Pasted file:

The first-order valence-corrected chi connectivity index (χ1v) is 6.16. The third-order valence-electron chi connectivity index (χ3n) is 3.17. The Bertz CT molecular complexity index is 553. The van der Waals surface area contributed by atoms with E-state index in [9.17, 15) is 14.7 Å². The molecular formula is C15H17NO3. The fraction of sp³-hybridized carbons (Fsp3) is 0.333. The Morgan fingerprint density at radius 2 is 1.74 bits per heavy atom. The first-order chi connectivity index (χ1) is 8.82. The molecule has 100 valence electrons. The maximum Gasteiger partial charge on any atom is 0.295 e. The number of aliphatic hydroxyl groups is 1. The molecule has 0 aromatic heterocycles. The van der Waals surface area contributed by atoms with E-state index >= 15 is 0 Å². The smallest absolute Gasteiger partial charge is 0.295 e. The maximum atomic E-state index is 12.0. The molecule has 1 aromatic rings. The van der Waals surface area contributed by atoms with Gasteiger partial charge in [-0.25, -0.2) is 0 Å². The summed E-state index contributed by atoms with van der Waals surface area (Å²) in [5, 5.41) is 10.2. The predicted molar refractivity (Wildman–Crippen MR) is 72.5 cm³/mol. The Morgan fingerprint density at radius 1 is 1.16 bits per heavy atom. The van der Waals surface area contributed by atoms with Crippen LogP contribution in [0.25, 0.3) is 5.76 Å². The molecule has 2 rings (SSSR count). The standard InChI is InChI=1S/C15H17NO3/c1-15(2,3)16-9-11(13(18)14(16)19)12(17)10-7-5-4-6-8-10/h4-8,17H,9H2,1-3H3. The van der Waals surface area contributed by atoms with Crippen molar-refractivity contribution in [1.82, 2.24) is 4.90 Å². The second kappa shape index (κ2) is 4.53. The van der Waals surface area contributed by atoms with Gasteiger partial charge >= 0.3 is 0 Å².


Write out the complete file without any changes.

The first-order valence-corrected chi connectivity index (χ1v) is 6.16. The third-order valence-electron chi connectivity index (χ3n) is 3.17. The Bertz CT molecular complexity index is 553. The van der Waals surface area contributed by atoms with E-state index in [9.17, 15) is 14.7 Å². The molecular formula is C15H17NO3. The fraction of sp³-hybridized carbons (Fsp3) is 0.333. The Morgan fingerprint density at radius 2 is 1.74 bits per heavy atom. The first-order chi connectivity index (χ1) is 8.82. The molecule has 100 valence electrons. The maximum Gasteiger partial charge on any atom is 0.295 e. The number of aliphatic hydroxyl groups is 1. The molecule has 0 aromatic heterocycles. The van der Waals surface area contributed by atoms with E-state index >= 15 is 0 Å². The smallest absolute Gasteiger partial charge is 0.295 e. The maximum atomic E-state index is 12.0. The molecule has 1 aromatic rings. The van der Waals surface area contributed by atoms with Gasteiger partial charge in [-0.25, -0.2) is 0 Å². The summed E-state index contributed by atoms with van der Waals surface area (Å²) in [5, 5.41) is 10.2. The predicted molar refractivity (Wildman–Crippen MR) is 72.5 cm³/mol. The Morgan fingerprint density at radius 1 is 1.16 bits per heavy atom. The van der Waals surface area contributed by atoms with Crippen LogP contribution in [0.25, 0.3) is 5.76 Å². The molecule has 2 rings (SSSR count). The standard InChI is InChI=1S/C15H17NO3/c1-15(2,3)16-9-11(13(18)14(16)19)12(17)10-7-5-4-6-8-10/h4-8,17H,9H2,1-3H3. The van der Waals surface area contributed by atoms with Crippen molar-refractivity contribution in [1.82, 2.24) is 4.90 Å². The second kappa shape index (κ2) is 4.53. The van der Waals surface area contributed by atoms with Gasteiger partial charge >= 0.3 is 0 Å².